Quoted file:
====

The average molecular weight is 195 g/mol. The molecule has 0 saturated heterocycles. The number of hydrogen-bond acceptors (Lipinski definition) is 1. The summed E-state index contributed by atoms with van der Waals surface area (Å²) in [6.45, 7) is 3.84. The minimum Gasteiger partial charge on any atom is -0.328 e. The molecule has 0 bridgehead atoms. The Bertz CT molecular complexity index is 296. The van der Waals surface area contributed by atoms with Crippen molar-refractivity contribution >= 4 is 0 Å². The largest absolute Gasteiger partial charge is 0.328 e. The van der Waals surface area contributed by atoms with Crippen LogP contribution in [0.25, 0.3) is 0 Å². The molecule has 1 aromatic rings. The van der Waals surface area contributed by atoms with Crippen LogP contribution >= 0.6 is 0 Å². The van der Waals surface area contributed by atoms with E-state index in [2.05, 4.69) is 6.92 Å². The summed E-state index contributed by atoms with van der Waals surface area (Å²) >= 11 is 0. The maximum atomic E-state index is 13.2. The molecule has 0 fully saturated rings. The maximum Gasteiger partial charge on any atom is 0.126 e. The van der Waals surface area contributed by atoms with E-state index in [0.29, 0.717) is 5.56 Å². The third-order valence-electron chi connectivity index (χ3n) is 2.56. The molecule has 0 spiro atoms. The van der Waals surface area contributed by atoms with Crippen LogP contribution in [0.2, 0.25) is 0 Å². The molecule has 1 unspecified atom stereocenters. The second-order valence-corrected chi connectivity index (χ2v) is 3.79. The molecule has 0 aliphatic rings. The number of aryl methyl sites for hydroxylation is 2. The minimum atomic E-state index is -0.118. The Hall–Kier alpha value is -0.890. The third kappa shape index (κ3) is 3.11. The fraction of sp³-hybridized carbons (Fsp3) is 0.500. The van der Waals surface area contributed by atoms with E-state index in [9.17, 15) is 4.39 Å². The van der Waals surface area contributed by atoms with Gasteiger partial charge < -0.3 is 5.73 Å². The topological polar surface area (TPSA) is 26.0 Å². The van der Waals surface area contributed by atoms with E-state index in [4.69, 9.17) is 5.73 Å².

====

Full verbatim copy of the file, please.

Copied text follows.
The average molecular weight is 195 g/mol. The molecule has 0 saturated heterocycles. The number of hydrogen-bond acceptors (Lipinski definition) is 1. The summed E-state index contributed by atoms with van der Waals surface area (Å²) in [6.45, 7) is 3.84. The minimum Gasteiger partial charge on any atom is -0.328 e. The molecule has 0 bridgehead atoms. The Bertz CT molecular complexity index is 296. The van der Waals surface area contributed by atoms with Crippen molar-refractivity contribution >= 4 is 0 Å². The largest absolute Gasteiger partial charge is 0.328 e. The van der Waals surface area contributed by atoms with Crippen LogP contribution in [0.25, 0.3) is 0 Å². The molecule has 1 aromatic rings. The van der Waals surface area contributed by atoms with Crippen LogP contribution >= 0.6 is 0 Å². The van der Waals surface area contributed by atoms with E-state index in [2.05, 4.69) is 6.92 Å². The summed E-state index contributed by atoms with van der Waals surface area (Å²) >= 11 is 0. The maximum atomic E-state index is 13.2. The molecule has 0 fully saturated rings. The maximum Gasteiger partial charge on any atom is 0.126 e. The van der Waals surface area contributed by atoms with E-state index in [0.29, 0.717) is 5.56 Å². The third-order valence-electron chi connectivity index (χ3n) is 2.56. The molecule has 0 spiro atoms. The van der Waals surface area contributed by atoms with Crippen LogP contribution in [0.2, 0.25) is 0 Å². The molecule has 1 unspecified atom stereocenters. The second-order valence-corrected chi connectivity index (χ2v) is 3.79. The molecule has 0 aliphatic rings. The number of aryl methyl sites for hydroxylation is 2. The minimum atomic E-state index is -0.118. The Hall–Kier alpha value is -0.890. The third kappa shape index (κ3) is 3.11. The fraction of sp³-hybridized carbons (Fsp3) is 0.500. The van der Waals surface area contributed by atoms with E-state index in [9.17, 15) is 4.39 Å². The van der Waals surface area contributed by atoms with Gasteiger partial charge < -0.3 is 5.73 Å². The topological polar surface area (TPSA) is 26.0 Å². The van der Waals surface area contributed by atoms with E-state index in [4.69, 9.17) is 5.73 Å².